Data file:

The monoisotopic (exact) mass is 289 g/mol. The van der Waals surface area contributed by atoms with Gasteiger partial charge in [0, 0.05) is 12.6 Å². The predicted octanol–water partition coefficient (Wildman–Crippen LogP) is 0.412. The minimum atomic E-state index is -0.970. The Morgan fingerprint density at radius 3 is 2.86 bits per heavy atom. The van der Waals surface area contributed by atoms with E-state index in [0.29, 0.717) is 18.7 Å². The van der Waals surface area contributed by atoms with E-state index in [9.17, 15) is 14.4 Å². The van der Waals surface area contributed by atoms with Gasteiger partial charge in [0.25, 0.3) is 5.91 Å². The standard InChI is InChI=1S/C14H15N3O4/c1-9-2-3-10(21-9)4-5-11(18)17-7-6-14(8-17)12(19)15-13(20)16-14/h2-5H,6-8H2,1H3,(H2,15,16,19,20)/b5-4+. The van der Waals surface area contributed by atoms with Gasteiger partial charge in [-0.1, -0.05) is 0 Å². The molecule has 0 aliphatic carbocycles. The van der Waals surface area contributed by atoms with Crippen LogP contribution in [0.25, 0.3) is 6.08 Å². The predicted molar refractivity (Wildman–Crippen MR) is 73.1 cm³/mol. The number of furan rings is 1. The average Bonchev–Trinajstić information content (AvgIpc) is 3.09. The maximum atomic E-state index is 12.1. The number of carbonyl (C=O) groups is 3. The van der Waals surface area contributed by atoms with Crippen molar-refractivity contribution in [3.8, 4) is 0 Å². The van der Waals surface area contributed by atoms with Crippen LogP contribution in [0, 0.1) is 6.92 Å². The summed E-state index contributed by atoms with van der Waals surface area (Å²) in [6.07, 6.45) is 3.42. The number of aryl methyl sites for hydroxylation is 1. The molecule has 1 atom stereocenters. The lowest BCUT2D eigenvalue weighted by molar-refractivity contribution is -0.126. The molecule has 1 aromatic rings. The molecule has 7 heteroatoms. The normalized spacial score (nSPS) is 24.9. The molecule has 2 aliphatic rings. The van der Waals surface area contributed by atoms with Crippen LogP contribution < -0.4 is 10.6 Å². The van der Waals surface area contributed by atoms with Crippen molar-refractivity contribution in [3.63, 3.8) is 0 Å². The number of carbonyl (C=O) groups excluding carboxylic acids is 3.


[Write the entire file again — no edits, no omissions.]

The monoisotopic (exact) mass is 289 g/mol. The van der Waals surface area contributed by atoms with Gasteiger partial charge in [0, 0.05) is 12.6 Å². The predicted octanol–water partition coefficient (Wildman–Crippen LogP) is 0.412. The minimum atomic E-state index is -0.970. The Morgan fingerprint density at radius 3 is 2.86 bits per heavy atom. The van der Waals surface area contributed by atoms with E-state index in [0.29, 0.717) is 18.7 Å². The van der Waals surface area contributed by atoms with E-state index in [9.17, 15) is 14.4 Å². The van der Waals surface area contributed by atoms with Gasteiger partial charge in [0.25, 0.3) is 5.91 Å². The standard InChI is InChI=1S/C14H15N3O4/c1-9-2-3-10(21-9)4-5-11(18)17-7-6-14(8-17)12(19)15-13(20)16-14/h2-5H,6-8H2,1H3,(H2,15,16,19,20)/b5-4+. The van der Waals surface area contributed by atoms with Gasteiger partial charge in [-0.1, -0.05) is 0 Å². The molecule has 0 aliphatic carbocycles. The van der Waals surface area contributed by atoms with Crippen LogP contribution in [0.25, 0.3) is 6.08 Å². The predicted molar refractivity (Wildman–Crippen MR) is 73.1 cm³/mol. The number of furan rings is 1. The average Bonchev–Trinajstić information content (AvgIpc) is 3.09. The maximum atomic E-state index is 12.1. The number of carbonyl (C=O) groups is 3. The van der Waals surface area contributed by atoms with Crippen molar-refractivity contribution in [3.8, 4) is 0 Å². The van der Waals surface area contributed by atoms with Crippen LogP contribution in [0, 0.1) is 6.92 Å². The summed E-state index contributed by atoms with van der Waals surface area (Å²) in [6.07, 6.45) is 3.42. The number of aryl methyl sites for hydroxylation is 1. The molecule has 1 atom stereocenters. The lowest BCUT2D eigenvalue weighted by molar-refractivity contribution is -0.126. The molecule has 1 aromatic rings. The molecule has 7 heteroatoms. The normalized spacial score (nSPS) is 24.9. The molecule has 2 aliphatic rings. The van der Waals surface area contributed by atoms with Crippen LogP contribution < -0.4 is 10.6 Å². The van der Waals surface area contributed by atoms with Crippen molar-refractivity contribution in [3.63, 3.8) is 0 Å². The number of carbonyl (C=O) groups excluding carboxylic acids is 3.